The extract being investigated obtained background music that was intentionally saddening to portray the incapacity of Benjamin, Daisy’s emotions regarding Benjamin’s condition and how this reflects the nature of life. Up until Benjamin’s montage, the extract obtained soft background music that used a lot of minor keys (a common feature of ‘sad’ music) to further pronounce Daisy’s emotions about Benjamin’s ageing-like circumstances. However the music wasn’t as soft and depressing as it could have been – Very much like that of an elderly person with dementia, Parkinson’s or some other age-related disease: On one hand you are sad that they have ended up like this but on the other hand you are grateful that up until now they lead a happy, full life and that with age some kind of disease or illness is nearly inevitable. This is the exact same feeling that the director is trying to portray to us and that Daisy has towards Benjamin because Benjamin is going through a process very similar, if not the same as, those with an age-related condition. Benjamin’s brain is becoming ‘younger’ and thus becoming more and more incapable. This further reflects the nature of life, where all people can appear as vastly different but actually all have similar lives – in this case being that as Benjamin ages he becomes more and more incapable the same as anyone who ages normally.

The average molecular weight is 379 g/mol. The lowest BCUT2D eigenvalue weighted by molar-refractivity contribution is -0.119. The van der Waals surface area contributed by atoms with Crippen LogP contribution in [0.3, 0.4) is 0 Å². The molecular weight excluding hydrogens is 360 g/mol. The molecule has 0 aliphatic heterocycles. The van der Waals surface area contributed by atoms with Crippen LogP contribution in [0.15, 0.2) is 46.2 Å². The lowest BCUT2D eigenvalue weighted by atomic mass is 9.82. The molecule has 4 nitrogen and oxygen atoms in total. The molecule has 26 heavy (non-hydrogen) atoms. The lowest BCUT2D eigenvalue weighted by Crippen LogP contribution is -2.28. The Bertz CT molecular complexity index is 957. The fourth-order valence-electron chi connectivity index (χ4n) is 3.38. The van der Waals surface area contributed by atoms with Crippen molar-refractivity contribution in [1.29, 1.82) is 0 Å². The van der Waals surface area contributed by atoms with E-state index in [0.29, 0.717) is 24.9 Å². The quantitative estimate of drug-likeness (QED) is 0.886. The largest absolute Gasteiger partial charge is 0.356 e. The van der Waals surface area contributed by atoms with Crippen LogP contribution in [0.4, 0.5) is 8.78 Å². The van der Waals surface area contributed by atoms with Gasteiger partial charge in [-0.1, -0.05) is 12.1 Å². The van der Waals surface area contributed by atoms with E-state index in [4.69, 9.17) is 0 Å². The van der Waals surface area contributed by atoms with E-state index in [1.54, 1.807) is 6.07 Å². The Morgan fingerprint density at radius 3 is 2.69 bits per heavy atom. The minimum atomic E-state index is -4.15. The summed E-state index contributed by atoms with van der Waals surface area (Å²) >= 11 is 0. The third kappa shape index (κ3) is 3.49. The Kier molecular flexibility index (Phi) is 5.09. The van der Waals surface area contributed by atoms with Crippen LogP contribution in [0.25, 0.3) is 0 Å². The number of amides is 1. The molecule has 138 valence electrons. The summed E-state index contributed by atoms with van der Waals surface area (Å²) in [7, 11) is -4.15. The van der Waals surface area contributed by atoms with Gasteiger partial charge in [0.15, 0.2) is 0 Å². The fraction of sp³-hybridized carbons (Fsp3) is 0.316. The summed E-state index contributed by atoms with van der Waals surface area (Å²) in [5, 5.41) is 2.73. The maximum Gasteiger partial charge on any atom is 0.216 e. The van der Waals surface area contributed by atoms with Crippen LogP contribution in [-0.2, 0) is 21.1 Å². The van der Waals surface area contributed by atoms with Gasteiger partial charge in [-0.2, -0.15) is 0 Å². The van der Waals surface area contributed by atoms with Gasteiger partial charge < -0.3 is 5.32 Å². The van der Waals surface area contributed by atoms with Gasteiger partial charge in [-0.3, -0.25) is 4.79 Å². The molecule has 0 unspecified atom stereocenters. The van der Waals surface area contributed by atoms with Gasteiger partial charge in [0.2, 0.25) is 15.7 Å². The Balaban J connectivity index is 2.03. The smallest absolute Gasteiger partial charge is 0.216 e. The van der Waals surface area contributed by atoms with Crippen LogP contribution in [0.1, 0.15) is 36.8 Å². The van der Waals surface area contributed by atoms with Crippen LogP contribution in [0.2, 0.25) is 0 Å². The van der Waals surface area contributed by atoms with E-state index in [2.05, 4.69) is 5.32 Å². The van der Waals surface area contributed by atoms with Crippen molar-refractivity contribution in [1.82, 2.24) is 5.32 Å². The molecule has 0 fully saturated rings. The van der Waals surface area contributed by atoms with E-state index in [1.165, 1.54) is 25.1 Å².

To further back up the aspect of the nature of life discussed in the previous paragraph, strategic lighting is used by director Fincher. The lighting in the first part of the extract reflects the mood set which is a mood commonly felt and attempted to be created by a retirement village, which reflects the nature of life as Benjamin is in the kind of state as someone who would be in a retirement village (gradually becoming incapable mentally and physically with age) and effectively is in a retirement village where Daisy is his carer. When we are introduced to ‘old’ Benjamin and old Daisy, the scene is lit with a high key, warm yellow light partially lit by a lamp within the mise en scene. This is important as high key lighting reveals more of the characters facial expressions (Daisy’s sadness) and provides a more ‘light’ feeling that retirement villages aim to give to their residents. Retirement village are warm and friendly – a feeling that is portrayed by this soft lighting. The yellow colour that the room is lit up by is also purposeful, bringing the audience to feel that the scene is happy, optimistic and enlightening – once again the feelings commonly associated with that of a retirement village. The reason that Fincher has used lighting that promotes a ‘retirement village like scene’ is to further relate the story of Benjamin’s life to the general nature of life. Once again the audience is made to feel like Benjamin, although very much different to your average old person, still needs the assistance of an old person, his brain is failing him like that of an old person and he is treated by others (Daisy) in the same way as an old person and therefor a nature of life where all living things lead very similar lives exists.